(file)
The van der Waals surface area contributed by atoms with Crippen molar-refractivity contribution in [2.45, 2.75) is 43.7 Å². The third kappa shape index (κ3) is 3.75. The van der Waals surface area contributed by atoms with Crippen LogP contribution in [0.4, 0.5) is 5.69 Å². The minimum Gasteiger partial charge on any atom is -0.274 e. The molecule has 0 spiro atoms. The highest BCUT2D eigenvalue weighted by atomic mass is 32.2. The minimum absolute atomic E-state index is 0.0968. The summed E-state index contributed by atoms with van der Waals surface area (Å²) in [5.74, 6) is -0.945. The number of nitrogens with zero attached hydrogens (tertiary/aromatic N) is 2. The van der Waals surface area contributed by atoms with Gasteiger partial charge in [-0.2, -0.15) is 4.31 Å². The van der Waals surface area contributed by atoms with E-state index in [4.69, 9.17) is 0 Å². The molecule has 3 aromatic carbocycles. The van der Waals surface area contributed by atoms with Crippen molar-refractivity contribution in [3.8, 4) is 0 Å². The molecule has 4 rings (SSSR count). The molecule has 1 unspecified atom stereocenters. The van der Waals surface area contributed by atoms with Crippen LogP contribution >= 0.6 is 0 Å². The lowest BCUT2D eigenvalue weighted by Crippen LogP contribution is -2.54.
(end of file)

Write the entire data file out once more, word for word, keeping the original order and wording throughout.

The van der Waals surface area contributed by atoms with Crippen molar-refractivity contribution in [2.45, 2.75) is 43.7 Å². The third kappa shape index (κ3) is 3.75. The van der Waals surface area contributed by atoms with Crippen LogP contribution in [0.4, 0.5) is 5.69 Å². The minimum Gasteiger partial charge on any atom is -0.274 e. The molecule has 0 spiro atoms. The highest BCUT2D eigenvalue weighted by atomic mass is 32.2. The minimum absolute atomic E-state index is 0.0968. The summed E-state index contributed by atoms with van der Waals surface area (Å²) in [5.74, 6) is -0.945. The number of nitrogens with zero attached hydrogens (tertiary/aromatic N) is 2. The van der Waals surface area contributed by atoms with Gasteiger partial charge in [-0.2, -0.15) is 4.31 Å². The van der Waals surface area contributed by atoms with E-state index in [4.69, 9.17) is 0 Å². The molecule has 3 aromatic carbocycles. The van der Waals surface area contributed by atoms with Crippen molar-refractivity contribution in [3.8, 4) is 0 Å². The molecule has 4 rings (SSSR count). The molecule has 1 unspecified atom stereocenters. The van der Waals surface area contributed by atoms with Crippen LogP contribution >= 0.6 is 0 Å². The lowest BCUT2D eigenvalue weighted by Crippen LogP contribution is -2.54.